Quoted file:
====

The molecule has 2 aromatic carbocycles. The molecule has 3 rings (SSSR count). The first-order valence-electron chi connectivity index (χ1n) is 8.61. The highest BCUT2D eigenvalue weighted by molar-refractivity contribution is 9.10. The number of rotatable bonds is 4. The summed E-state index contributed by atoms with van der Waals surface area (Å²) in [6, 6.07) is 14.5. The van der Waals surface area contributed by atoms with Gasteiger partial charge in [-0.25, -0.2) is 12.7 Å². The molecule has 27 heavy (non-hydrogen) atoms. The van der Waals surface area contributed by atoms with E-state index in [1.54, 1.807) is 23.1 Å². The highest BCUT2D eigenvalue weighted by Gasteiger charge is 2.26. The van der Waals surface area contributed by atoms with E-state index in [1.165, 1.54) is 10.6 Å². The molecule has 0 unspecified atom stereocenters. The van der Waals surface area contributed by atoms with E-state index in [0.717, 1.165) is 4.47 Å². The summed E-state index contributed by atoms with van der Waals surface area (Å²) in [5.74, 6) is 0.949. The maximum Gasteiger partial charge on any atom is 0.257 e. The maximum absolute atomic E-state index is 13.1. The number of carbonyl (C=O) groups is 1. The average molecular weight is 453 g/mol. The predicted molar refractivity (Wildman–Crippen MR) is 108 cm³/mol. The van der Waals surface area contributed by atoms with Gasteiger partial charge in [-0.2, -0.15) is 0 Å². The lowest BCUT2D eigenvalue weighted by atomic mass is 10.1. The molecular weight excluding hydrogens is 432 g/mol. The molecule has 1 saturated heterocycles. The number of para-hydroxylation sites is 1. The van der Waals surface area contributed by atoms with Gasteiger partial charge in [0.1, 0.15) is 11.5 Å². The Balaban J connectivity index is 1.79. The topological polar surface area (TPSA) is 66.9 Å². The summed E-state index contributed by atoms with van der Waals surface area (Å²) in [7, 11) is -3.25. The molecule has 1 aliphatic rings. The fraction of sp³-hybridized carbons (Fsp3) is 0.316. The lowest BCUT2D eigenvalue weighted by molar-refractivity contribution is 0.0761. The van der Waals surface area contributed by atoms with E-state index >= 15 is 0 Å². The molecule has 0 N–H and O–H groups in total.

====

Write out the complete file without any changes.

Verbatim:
The molecule has 2 aromatic carbocycles. The molecule has 3 rings (SSSR count). The first-order valence-electron chi connectivity index (χ1n) is 8.61. The highest BCUT2D eigenvalue weighted by molar-refractivity contribution is 9.10. The number of rotatable bonds is 4. The summed E-state index contributed by atoms with van der Waals surface area (Å²) in [6, 6.07) is 14.5. The van der Waals surface area contributed by atoms with Gasteiger partial charge in [-0.25, -0.2) is 12.7 Å². The molecule has 27 heavy (non-hydrogen) atoms. The van der Waals surface area contributed by atoms with E-state index in [1.54, 1.807) is 23.1 Å². The highest BCUT2D eigenvalue weighted by Gasteiger charge is 2.26. The van der Waals surface area contributed by atoms with E-state index in [1.165, 1.54) is 10.6 Å². The molecule has 0 unspecified atom stereocenters. The van der Waals surface area contributed by atoms with E-state index in [0.717, 1.165) is 4.47 Å². The summed E-state index contributed by atoms with van der Waals surface area (Å²) in [5.74, 6) is 0.949. The maximum Gasteiger partial charge on any atom is 0.257 e. The maximum absolute atomic E-state index is 13.1. The number of carbonyl (C=O) groups is 1. The average molecular weight is 453 g/mol. The predicted molar refractivity (Wildman–Crippen MR) is 108 cm³/mol. The van der Waals surface area contributed by atoms with Gasteiger partial charge in [-0.2, -0.15) is 0 Å². The lowest BCUT2D eigenvalue weighted by atomic mass is 10.1. The molecular weight excluding hydrogens is 432 g/mol. The molecule has 1 saturated heterocycles. The number of para-hydroxylation sites is 1. The van der Waals surface area contributed by atoms with Gasteiger partial charge in [0.1, 0.15) is 11.5 Å². The Balaban J connectivity index is 1.79. The topological polar surface area (TPSA) is 66.9 Å². The summed E-state index contributed by atoms with van der Waals surface area (Å²) in [7, 11) is -3.25. The molecule has 1 aliphatic rings. The fraction of sp³-hybridized carbons (Fsp3) is 0.316. The lowest BCUT2D eigenvalue weighted by molar-refractivity contribution is 0.0761. The van der Waals surface area contributed by atoms with E-state index >= 15 is 0 Å². The molecule has 0 N–H and O–H groups in total.